2009-09-17 / Front Page

Two House Bills Seek To Levy PSP Patrol Fee

One would exempt all Fulton municipalities; the other would cost plenty

A bill, that if passed could cost Fulton County municipalities more than $2 million for Pennsylvania State Police (PSP) coverage in its third year, was reported out of committee last week, then removed from the table and re-committed to the Appropriations committee.

House Bill 1500 would impose a fee on municipalities for patrol services provided by the PSP. As reported in last week's "News," such a bill would cost Ayr, the county's largest township $103,064 in the first year, $206,128 in the second year and $309,192 in the third and subsequent years. It would cost Valley-Hi Borough, the county's smallest borough, $3,120 in the third and subsequent years. The bill calls for a fee of $52 per person per year for the first year; $104 per person per year for the second year; and $156 per person per year for the third and all subsequent years and would affect all of Fulton County's townships and boroughs because none have a municipal or regional police force and rely on the PSP for patrol coverage. Mc- Connellsburg abolished its municipal police force at the end of 2008 and now relies solely on PSP coverage.

In addition to HB 1500, which appears to be moving slowly through the Legislature, another bill would exempt all municipalities and boroughs in the county from any cost for the police services. House Bill 1320 seeks to establish a fee service for PSP services but exempts municipalities having a population of 10,000 or less from paying fees for the services. Fulton County has no municipalities with a population of more than 10,000. Ayr, the county's largest township has a population of 1,982. HB 1320 was referred to the Local Government Committee in late April and has not been considered by the committee.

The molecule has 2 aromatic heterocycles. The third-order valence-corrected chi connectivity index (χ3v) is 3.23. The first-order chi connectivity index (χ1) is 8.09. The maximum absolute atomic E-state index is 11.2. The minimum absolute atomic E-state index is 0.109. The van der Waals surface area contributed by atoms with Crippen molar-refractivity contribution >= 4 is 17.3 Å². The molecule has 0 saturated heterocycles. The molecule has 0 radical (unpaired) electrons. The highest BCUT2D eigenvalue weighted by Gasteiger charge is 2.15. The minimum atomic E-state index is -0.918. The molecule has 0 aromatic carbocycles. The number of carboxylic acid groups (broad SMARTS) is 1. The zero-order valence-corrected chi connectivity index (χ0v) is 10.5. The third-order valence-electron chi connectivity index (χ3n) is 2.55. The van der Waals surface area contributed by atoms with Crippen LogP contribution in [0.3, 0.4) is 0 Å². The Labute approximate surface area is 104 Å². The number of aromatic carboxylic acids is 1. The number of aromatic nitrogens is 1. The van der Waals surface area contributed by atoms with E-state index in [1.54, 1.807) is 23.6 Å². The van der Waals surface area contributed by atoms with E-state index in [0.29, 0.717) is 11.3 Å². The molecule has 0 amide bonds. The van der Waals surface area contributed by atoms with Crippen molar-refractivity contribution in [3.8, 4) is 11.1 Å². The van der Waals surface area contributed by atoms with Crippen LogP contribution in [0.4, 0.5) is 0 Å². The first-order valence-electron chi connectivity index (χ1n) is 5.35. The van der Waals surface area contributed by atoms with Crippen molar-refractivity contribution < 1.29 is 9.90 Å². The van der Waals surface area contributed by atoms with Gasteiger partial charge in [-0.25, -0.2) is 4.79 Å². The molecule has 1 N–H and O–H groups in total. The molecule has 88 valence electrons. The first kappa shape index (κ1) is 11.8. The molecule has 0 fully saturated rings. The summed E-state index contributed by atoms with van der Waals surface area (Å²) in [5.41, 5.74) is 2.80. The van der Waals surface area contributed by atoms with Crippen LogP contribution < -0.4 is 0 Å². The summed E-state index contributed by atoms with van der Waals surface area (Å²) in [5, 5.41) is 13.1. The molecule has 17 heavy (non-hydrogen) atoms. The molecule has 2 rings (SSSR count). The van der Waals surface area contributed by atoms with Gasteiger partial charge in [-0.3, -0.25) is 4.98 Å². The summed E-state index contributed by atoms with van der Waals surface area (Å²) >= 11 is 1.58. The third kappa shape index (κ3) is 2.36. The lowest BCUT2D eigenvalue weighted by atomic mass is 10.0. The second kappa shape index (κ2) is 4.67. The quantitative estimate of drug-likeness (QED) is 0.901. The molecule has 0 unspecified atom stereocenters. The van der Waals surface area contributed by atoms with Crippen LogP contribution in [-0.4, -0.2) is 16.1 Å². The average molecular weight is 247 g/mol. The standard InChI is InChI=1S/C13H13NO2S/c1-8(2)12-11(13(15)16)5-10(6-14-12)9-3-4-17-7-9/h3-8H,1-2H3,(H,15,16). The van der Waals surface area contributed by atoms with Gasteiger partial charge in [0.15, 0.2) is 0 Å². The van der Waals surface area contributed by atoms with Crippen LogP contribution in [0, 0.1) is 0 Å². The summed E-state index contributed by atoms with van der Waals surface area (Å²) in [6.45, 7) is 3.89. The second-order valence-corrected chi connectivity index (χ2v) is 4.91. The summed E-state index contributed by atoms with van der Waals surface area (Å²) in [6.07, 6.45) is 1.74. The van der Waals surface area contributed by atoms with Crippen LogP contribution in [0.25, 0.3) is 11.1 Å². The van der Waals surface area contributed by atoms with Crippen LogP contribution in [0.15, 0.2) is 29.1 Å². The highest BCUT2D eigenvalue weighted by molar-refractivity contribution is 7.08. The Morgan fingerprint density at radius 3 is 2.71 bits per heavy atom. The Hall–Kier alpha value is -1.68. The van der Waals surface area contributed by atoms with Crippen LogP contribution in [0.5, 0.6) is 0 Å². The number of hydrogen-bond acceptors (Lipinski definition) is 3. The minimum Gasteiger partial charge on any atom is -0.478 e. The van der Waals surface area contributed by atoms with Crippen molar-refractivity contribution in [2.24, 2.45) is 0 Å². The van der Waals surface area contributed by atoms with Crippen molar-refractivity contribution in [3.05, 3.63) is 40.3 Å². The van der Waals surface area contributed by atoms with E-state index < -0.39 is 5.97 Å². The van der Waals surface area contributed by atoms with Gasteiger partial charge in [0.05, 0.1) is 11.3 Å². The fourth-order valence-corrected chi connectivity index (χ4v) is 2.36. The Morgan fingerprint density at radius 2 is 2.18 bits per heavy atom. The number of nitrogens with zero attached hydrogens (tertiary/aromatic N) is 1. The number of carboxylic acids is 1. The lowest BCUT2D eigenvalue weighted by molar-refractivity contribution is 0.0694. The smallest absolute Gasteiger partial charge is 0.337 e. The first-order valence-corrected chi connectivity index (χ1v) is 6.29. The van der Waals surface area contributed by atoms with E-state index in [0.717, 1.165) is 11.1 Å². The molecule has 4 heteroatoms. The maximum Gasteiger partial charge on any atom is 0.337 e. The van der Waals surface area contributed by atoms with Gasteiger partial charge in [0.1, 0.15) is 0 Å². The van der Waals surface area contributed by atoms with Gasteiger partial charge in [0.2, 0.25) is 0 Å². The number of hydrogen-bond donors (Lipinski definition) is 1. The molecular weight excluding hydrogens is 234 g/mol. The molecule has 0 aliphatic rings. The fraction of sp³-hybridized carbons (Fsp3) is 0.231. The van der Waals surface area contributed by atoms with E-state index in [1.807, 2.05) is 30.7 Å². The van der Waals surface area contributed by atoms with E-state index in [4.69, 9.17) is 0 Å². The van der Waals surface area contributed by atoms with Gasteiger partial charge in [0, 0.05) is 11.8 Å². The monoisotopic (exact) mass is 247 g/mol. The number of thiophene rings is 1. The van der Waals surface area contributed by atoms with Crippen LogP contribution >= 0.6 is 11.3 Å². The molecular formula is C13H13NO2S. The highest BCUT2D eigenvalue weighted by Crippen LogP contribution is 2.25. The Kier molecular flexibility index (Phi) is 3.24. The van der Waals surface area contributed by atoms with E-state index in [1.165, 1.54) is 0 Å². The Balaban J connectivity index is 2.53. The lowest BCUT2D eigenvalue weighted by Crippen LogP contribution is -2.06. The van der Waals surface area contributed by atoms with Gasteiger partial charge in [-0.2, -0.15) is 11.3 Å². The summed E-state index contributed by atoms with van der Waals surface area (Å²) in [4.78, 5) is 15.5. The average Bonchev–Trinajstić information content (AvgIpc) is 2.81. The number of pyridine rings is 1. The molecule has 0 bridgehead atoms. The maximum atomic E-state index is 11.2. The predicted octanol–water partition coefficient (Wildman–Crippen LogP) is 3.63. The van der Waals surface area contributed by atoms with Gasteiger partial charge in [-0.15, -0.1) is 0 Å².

In discussing HB 1500, Cory Adams, the PA State Association of Township Supervisors (PSATS) legal analyst, said HB 1500 has the potential to affect more than 1,200 communities in the state. PSATS opposes both bills, Adams said, "Because if these communities are forced to pay an additional tax to the commonwealth or to provide police services, these affected municipalities would have to raise property taxes considerably."

Municipalities with their own full-time police force would be exempt from the fees, while those with part-time forces would pay a reduced fee.

When asked about either or both bills' chances of passage, Adams said, "It's difficult to tell. HB 1500's cost breakdown is not based on the actual cost of the state police in providing local patrol services." Adams went on to say, "In fact, in the 12 plus years since this issue was first proposed, no actual cost breakdown has ever been presented. It appears that the bill sponsors want to raise more than $500 million to replace the state police allocation in the state's Motor License Fund. This would give PennDOT an additional $500 million annually."

PSATS is urging all townships in the state to contact their legislators to voice opposition to both bills.

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